Modest Mouse triumphantly return to Austin

Talk about a happy accident. When it was announced that Death Cab For Cutie were canceling their appearance at Fun Fun Fun Fest, organizers quickly replaced them with Modest Mouse. It was a surprising switcharoo, as the band’s last proper release was an EP in 2009 and they haven’t turned up in Austin to play live since 2011. What they have done this year is reissue 1996’s “The Lonesome Crowded West” and 1997’s “This Is a Long Drive for Someone With Nothing to Think About” and spent a lot of time hitting the festival circuit.

The crowd at Fun Fun Fun Fest was certainly enthusiastic, packing in around the Orange Stage for last night’s performance. Isaac Brock emerged on stage with his bandmates, his head covered by a red knit hat that telegraphed his roots in the Pacific Northwest, to a crescendo of noise that culminated in “The World At Large.” A sea of cell phone screens filled the air as attendees leaped to capture the opening moments from a band they’d been missing dearly.

All of the other performances of the day had been broadcast on a giant video screen to the right of the stage, but Modest Mouse was not. It’s unclear if that was because of a malfunction or by the request of the band, but it made the crowd crush feel more palpable as people continued trying to push so that they could be as close as possible. The band sounded better than I’ve ever seen them before and they ran through a setlist that was clearly for hardcore fans.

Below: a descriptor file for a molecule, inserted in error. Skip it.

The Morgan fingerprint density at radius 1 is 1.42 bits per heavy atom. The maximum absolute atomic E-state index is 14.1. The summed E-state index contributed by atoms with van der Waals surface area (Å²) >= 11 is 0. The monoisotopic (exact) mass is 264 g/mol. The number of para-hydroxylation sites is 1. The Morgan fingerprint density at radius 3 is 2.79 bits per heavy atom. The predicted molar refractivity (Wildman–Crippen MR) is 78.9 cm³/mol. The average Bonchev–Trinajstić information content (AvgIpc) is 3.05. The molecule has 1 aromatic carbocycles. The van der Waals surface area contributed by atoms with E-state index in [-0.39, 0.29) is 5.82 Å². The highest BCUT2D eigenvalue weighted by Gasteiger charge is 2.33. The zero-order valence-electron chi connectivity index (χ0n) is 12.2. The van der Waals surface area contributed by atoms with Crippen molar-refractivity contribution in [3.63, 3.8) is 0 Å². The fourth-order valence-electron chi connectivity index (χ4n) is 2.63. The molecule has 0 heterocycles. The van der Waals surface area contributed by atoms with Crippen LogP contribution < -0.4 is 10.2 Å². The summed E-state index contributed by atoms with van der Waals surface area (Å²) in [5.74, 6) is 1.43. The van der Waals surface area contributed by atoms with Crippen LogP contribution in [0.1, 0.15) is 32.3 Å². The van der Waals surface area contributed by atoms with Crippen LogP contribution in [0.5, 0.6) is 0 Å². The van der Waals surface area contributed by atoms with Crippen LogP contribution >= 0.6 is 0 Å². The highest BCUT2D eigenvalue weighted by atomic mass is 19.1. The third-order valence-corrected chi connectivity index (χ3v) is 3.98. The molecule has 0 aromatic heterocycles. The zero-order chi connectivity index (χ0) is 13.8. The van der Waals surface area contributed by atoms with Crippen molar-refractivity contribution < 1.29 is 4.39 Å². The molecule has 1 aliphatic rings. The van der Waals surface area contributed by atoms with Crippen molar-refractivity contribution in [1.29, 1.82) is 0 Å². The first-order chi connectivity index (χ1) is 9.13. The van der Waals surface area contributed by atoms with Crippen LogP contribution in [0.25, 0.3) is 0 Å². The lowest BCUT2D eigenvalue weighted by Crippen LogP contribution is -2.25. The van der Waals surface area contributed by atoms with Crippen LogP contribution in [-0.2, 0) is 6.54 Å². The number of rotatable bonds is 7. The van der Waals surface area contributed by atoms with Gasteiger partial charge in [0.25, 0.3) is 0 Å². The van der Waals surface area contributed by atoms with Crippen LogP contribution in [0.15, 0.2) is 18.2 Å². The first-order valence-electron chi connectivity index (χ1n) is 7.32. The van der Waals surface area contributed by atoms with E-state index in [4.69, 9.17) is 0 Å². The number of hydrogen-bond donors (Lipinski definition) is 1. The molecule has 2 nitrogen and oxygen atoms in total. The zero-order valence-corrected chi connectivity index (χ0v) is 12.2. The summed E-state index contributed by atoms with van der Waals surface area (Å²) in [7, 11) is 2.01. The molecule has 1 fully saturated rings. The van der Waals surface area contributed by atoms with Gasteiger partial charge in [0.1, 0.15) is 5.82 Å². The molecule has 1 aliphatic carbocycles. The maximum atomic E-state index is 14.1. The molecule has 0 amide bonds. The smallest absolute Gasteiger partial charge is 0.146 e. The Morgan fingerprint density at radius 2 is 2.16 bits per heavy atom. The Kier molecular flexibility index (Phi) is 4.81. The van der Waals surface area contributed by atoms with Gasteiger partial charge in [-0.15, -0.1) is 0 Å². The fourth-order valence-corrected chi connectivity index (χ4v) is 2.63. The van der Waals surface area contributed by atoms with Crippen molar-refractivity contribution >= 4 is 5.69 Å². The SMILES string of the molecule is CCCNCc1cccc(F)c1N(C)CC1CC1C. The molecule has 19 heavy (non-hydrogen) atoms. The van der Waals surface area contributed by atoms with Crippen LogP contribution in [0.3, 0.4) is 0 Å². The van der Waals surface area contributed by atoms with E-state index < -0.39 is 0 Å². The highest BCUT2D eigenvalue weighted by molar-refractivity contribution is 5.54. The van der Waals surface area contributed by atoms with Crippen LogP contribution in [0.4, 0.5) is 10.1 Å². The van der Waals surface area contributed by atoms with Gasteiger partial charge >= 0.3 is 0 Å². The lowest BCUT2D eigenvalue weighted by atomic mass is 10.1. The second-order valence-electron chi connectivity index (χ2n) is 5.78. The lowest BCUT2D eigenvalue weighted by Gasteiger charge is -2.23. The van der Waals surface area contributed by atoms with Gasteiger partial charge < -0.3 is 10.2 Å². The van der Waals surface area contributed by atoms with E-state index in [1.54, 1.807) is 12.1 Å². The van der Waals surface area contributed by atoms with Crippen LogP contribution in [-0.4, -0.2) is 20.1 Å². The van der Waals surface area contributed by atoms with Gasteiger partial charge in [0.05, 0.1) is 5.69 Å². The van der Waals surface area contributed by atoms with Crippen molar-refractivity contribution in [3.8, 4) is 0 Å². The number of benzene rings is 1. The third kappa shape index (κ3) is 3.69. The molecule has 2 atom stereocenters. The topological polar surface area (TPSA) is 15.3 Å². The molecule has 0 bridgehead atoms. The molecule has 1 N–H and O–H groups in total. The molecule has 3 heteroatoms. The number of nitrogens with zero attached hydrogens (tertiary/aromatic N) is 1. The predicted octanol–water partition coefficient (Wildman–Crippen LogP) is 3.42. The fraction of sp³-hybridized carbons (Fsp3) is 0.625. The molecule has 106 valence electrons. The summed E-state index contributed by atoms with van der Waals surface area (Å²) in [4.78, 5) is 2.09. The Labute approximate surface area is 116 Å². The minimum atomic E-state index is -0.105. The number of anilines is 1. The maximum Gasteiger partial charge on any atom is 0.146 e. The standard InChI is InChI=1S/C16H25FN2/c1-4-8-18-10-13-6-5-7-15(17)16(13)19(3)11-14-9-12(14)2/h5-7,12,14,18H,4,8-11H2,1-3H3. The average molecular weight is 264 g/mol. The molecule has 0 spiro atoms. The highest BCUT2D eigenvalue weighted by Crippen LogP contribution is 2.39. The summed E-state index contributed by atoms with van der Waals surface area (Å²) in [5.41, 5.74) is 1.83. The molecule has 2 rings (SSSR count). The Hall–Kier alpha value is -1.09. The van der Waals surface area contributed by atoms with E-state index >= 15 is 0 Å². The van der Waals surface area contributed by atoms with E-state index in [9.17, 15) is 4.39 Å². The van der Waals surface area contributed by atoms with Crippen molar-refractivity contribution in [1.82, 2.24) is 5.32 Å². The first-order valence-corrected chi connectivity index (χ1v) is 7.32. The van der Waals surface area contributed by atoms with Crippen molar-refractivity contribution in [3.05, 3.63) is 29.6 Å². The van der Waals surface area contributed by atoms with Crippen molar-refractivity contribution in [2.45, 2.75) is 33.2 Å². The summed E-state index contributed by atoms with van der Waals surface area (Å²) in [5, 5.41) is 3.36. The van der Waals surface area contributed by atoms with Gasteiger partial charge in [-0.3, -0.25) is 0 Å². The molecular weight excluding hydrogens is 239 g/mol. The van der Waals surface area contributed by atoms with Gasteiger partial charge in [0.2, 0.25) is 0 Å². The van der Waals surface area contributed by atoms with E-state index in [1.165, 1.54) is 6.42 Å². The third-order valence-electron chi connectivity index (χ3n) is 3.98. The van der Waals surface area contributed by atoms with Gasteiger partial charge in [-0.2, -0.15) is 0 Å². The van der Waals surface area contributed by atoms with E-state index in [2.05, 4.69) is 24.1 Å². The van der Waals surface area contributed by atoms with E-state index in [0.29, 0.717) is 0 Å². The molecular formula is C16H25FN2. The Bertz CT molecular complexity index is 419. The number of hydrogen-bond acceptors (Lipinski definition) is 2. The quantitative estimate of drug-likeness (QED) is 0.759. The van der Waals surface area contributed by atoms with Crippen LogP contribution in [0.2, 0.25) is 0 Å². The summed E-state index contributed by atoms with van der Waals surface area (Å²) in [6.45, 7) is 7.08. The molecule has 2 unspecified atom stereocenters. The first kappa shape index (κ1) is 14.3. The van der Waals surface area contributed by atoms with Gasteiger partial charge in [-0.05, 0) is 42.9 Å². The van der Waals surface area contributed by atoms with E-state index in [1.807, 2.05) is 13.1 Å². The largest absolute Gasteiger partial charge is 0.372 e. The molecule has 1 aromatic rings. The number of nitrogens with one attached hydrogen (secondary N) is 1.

It’s not as though there weren’t crowd pleasers. Pretty early in the set, they pulled out “Dashboard”, which was a single that had the crowd singing along in unison. Aside from that, one of the only other songs that was immediately recognizable for casual fans was “Float On,” a song that took the band to number one at modern rock radio stations across the country a decade ago. Modest Mouse spent most of their limited set time going beyond the surface of their catalog, mining for deep cuts like “Night On The Sun” (originally only released on a Japanese EP in 1999) and “This Devil’s Work” from “Good News For People Who Love Bad News.”

Brock didn’t waste too much of their 75-minute set on banter, but he did lament that they were playing against King Diamond and, apparently smelling the abundance of skunk weed being smoked by teenagers in the crowd, stopped to ask “Is someone burning a big pile of hair?” Even playing a few minutes over their scheduled time just didn’t feel like enough, but the evening ended on a high note with an extended, jammed out version of “Tiny Cities Made Of Ashes.”  When it became clear that the crowd wasn’t ready to let them leave, the band returned to stage with Brock saying, “In the spirit of rock ‘n’ roll, we’ll play one more before curfew.” Quite appropriately to end Day 2 of the festival, they launched into “The Good Times Are Killing Me.”


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